Tuesday, November 24, 2009

GAO to Study Horse Slaughter Closure

U.S. Government to Study Impact of Horse Slaughter Industry Closure
A new law upholds the ban on American horse slaughter and orders an examination of horse welfare.

October 29, 2009

The United States Government Accountability Office (GAO) will soon be studying the impact of the closure of American equine slaughterhouses. The last American slaughterhouse was closed in 2007.

On October 21, the president signed the Agriculture, Rural Development, Food and Drug Administration, and Related Agencies Appropriations Act, 2010 (H.R.2997). The primary purpose of the bill is to designate funding for The United States Department of Agriculture and related organizations. The bill, now Public Law 111-80, contains some important points related to horse welfare.

Section 744 continues the prohibition of USDA spending on inspection of horsemeat in the United States. Though there are currently no equine slaughterhouses in the country, this provision would apply if a company moves forward on constructing a new slaughter plant. When American slaughterhouses were operational, the primary market for the product was in parts of Europe and Japan, where horsemeat is an ingredient in some local specialty dishes.

Earlier this year, a Montana law sponsored by Republican Representative Ed Butcher cleared the way for the construction of an equine slaughterhouse in that state. He is currently seeking Chinese investors to operate the facility, though it is uncertain how the meat will be sold legally without USDA inspection as that inspection is required of all meat produced in the United States, regardless of where it is sold.

Furthermore, new European Union laws require any horse sold for human consumption to be identified as "intended for slaughter." This means they must not have been treated with any chemicals, such as dewormers or non-steroidal anti-inflammatory drugs, or undergo a 180-day quarantine. The new EU law is expected to impact the market for American horses as meat animals.

One of the primary arguments of the pro-slaughter movement is that the closure of horse slaughter plants in the United States has directly contributed toward increased neglect and abandonment of American horses. A senate report accompanying H.R. 2997 directs the GAO to conduct a study on the current state of horse welfare in America as it relates to the end of the domestic slaughter industry. The study will specifically examine how horse welfare, horse rescue organizations, farm industry income, and overall horse sales, imports and exports have been affected by the slaughterhouse closures.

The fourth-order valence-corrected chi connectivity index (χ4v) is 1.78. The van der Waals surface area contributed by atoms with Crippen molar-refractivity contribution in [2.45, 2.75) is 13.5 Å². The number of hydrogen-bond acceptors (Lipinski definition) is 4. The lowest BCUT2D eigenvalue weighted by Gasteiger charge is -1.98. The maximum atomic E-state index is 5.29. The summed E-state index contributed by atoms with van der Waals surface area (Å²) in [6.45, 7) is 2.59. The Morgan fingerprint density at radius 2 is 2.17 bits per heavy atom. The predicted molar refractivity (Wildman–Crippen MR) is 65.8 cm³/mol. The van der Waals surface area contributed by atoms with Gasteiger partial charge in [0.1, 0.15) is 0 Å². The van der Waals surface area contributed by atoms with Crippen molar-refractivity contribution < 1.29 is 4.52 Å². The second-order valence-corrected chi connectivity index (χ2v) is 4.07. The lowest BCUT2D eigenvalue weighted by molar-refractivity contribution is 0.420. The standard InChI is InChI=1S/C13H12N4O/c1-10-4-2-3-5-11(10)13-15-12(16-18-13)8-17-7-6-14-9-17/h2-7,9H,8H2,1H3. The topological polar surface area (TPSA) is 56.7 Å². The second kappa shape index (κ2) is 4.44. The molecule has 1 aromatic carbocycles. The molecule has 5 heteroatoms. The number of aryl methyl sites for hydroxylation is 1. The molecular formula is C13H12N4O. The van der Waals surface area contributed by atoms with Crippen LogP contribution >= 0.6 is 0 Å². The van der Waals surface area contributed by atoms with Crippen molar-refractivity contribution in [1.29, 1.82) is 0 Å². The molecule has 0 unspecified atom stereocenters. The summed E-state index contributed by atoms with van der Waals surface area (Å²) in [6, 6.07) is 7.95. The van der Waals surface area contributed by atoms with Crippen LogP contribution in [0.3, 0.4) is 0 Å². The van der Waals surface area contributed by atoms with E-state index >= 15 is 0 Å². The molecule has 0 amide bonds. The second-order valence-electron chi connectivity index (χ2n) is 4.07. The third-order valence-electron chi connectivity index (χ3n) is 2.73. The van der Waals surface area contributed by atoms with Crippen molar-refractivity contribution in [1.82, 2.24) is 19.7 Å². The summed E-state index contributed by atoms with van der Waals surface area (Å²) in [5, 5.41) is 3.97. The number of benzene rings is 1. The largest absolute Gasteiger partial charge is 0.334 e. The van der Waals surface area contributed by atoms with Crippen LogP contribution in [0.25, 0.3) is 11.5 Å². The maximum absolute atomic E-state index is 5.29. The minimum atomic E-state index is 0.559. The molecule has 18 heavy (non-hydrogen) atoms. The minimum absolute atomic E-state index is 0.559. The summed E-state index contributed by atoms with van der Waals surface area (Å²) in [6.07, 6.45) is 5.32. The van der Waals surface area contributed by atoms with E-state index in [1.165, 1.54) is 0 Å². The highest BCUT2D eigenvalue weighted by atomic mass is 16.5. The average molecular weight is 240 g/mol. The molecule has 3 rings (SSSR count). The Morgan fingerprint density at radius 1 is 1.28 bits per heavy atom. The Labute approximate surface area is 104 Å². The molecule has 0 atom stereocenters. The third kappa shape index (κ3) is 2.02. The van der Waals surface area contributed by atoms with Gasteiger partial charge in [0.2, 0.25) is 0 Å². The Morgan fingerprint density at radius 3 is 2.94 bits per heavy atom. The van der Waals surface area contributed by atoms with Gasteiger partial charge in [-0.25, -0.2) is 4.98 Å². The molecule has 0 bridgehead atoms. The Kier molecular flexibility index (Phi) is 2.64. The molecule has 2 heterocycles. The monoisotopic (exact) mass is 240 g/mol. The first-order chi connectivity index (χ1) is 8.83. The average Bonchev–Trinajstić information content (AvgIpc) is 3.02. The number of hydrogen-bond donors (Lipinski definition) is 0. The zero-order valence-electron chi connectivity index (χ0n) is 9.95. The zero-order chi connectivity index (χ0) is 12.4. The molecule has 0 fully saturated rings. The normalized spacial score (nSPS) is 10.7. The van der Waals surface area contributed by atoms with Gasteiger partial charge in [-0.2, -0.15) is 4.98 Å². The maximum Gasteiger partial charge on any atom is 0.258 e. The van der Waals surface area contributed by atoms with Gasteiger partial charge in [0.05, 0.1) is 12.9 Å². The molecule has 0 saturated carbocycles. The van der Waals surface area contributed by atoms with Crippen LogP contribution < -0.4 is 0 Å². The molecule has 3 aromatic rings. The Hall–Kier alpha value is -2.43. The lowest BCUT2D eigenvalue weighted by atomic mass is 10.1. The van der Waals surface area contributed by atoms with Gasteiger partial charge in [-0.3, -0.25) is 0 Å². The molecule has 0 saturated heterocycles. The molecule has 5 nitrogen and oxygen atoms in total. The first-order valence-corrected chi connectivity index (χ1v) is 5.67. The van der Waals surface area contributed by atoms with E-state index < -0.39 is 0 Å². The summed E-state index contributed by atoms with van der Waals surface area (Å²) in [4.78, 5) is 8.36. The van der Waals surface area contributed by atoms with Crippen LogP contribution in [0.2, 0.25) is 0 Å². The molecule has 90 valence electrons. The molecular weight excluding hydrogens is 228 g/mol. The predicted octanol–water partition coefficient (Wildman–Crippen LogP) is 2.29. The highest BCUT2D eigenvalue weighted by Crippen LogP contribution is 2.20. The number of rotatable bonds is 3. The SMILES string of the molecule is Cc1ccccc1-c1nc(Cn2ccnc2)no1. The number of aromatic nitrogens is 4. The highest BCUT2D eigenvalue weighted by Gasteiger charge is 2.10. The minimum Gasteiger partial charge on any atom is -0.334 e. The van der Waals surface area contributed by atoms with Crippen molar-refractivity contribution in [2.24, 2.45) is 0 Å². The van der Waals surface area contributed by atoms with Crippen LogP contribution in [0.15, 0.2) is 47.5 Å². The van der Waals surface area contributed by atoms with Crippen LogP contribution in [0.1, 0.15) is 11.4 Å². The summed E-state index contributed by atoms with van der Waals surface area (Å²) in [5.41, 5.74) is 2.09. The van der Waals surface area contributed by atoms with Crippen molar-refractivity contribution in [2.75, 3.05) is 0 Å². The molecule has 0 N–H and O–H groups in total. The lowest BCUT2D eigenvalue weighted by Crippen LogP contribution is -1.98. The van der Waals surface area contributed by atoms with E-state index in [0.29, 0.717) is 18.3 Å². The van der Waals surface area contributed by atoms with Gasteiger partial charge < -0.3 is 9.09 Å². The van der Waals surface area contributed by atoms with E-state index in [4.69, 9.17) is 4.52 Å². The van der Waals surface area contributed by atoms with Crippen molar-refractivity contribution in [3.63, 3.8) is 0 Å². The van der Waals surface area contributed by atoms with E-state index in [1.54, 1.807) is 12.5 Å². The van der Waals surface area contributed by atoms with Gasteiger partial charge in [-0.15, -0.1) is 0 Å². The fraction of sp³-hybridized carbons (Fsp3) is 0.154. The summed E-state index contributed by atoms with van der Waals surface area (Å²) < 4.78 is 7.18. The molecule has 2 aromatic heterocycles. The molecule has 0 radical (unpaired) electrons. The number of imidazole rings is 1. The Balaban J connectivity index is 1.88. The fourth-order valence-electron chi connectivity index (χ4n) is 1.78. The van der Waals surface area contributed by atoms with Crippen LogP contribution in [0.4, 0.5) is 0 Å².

Results of this study are expected by March of 2010.

1 comment:

Suzanne said...

Actually, the EU regulations for horses to be used for food stipulates that if a horse has ever been treated with Bute, ivermectin/moxidectin (Quest), fly spray, even SWAT - to mention only a few examples - they are out of the food chain PERMANENTLY. Not to mention PZP, with which the BLM is shooting up all the wild mares.

This means that the vast majority of American horses will NEVER meet the requirements.

I'm sure the pro-slaughter groups will try to blame the shut down of the slaughter houses for the alleged glut of "unwanted horses." But how is that possible when slaughter is just as available as ever. Just truck on down to your local auction and the "meat men" will be happy to purchase your unfortunate horse and send him to Canada or Mexico. What is WITH this ridiculous fiction that all these people "need" slaughter for all these horses? Slaughter is very much alive and well. Besides, when OUR slaughter houses were open, only about 1% of our horses ended up there. How can you make a glut with 1% of anything?

It's up to us to make SURE the GAO has real facts to work with, not this ridiculous pro-slaughter fiction.